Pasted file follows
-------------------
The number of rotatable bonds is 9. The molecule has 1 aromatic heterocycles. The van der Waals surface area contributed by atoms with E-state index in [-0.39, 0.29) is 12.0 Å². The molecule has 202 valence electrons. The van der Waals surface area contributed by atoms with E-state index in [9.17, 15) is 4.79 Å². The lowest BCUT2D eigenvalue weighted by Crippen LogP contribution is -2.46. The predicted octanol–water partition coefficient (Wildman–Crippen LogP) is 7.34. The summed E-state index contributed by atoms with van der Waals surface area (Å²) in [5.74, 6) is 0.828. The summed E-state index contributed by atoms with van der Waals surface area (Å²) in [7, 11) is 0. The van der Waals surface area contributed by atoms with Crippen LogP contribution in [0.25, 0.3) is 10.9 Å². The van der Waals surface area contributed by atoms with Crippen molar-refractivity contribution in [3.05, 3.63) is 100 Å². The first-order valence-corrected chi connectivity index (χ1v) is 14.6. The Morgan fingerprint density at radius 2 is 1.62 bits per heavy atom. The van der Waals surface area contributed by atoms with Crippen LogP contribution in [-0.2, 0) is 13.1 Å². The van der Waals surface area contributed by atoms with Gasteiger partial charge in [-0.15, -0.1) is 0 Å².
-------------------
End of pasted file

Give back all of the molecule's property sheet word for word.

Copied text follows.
The number of rotatable bonds is 9. The molecule has 1 aromatic heterocycles. The van der Waals surface area contributed by atoms with E-state index in [-0.39, 0.29) is 12.0 Å². The molecule has 202 valence electrons. The van der Waals surface area contributed by atoms with E-state index in [9.17, 15) is 4.79 Å². The lowest BCUT2D eigenvalue weighted by Crippen LogP contribution is -2.46. The predicted octanol–water partition coefficient (Wildman–Crippen LogP) is 7.34. The summed E-state index contributed by atoms with van der Waals surface area (Å²) in [5.74, 6) is 0.828. The summed E-state index contributed by atoms with van der Waals surface area (Å²) in [7, 11) is 0. The van der Waals surface area contributed by atoms with Crippen LogP contribution in [0.25, 0.3) is 10.9 Å². The van der Waals surface area contributed by atoms with Crippen molar-refractivity contribution in [3.05, 3.63) is 100 Å². The first-order valence-corrected chi connectivity index (χ1v) is 14.6. The Morgan fingerprint density at radius 2 is 1.62 bits per heavy atom. The van der Waals surface area contributed by atoms with Crippen LogP contribution in [-0.2, 0) is 13.1 Å². The van der Waals surface area contributed by atoms with Gasteiger partial charge in [-0.15, -0.1) is 0 Å².